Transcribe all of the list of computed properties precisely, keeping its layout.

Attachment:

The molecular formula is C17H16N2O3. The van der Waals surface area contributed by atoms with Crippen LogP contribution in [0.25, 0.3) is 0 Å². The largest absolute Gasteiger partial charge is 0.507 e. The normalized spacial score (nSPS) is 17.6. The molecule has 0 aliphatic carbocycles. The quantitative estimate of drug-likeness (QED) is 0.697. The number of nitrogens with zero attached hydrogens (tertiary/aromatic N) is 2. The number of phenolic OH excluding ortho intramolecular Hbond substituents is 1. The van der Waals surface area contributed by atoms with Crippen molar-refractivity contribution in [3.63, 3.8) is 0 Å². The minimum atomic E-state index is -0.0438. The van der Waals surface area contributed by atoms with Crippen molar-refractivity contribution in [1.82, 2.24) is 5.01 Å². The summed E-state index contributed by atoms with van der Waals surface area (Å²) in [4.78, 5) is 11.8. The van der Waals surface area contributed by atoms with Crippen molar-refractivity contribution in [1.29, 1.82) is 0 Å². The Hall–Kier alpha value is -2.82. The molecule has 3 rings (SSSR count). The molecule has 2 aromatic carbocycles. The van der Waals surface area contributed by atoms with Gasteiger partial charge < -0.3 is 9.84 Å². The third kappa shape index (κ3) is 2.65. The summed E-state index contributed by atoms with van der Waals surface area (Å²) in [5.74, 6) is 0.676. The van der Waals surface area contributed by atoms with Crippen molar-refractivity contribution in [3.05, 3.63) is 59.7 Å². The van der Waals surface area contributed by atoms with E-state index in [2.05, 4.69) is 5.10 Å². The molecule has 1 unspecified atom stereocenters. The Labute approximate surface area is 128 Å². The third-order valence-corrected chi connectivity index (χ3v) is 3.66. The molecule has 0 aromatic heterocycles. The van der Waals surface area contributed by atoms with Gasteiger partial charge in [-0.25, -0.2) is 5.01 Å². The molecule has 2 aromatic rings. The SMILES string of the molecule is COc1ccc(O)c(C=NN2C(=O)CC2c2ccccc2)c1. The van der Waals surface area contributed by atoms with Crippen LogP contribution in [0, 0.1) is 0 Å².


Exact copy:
The molecular formula is C17H16N2O3. The van der Waals surface area contributed by atoms with Crippen LogP contribution in [0.25, 0.3) is 0 Å². The largest absolute Gasteiger partial charge is 0.507 e. The normalized spacial score (nSPS) is 17.6. The molecule has 0 aliphatic carbocycles. The quantitative estimate of drug-likeness (QED) is 0.697. The number of nitrogens with zero attached hydrogens (tertiary/aromatic N) is 2. The number of phenolic OH excluding ortho intramolecular Hbond substituents is 1. The van der Waals surface area contributed by atoms with Crippen molar-refractivity contribution in [3.63, 3.8) is 0 Å². The minimum atomic E-state index is -0.0438. The van der Waals surface area contributed by atoms with Crippen molar-refractivity contribution in [1.82, 2.24) is 5.01 Å². The summed E-state index contributed by atoms with van der Waals surface area (Å²) in [4.78, 5) is 11.8. The van der Waals surface area contributed by atoms with Crippen molar-refractivity contribution in [1.29, 1.82) is 0 Å². The Hall–Kier alpha value is -2.82. The molecule has 3 rings (SSSR count). The molecule has 2 aromatic carbocycles. The van der Waals surface area contributed by atoms with Gasteiger partial charge < -0.3 is 9.84 Å². The third kappa shape index (κ3) is 2.65. The summed E-state index contributed by atoms with van der Waals surface area (Å²) in [5.74, 6) is 0.676. The van der Waals surface area contributed by atoms with Crippen molar-refractivity contribution in [3.05, 3.63) is 59.7 Å². The van der Waals surface area contributed by atoms with E-state index in [2.05, 4.69) is 5.10 Å². The molecule has 1 unspecified atom stereocenters. The Labute approximate surface area is 128 Å². The third-order valence-corrected chi connectivity index (χ3v) is 3.66. The molecule has 0 aromatic heterocycles. The van der Waals surface area contributed by atoms with Gasteiger partial charge in [-0.25, -0.2) is 5.01 Å². The molecule has 2 aromatic rings. The SMILES string of the molecule is COc1ccc(O)c(C=NN2C(=O)CC2c2ccccc2)c1. The van der Waals surface area contributed by atoms with Crippen LogP contribution in [0, 0.1) is 0 Å².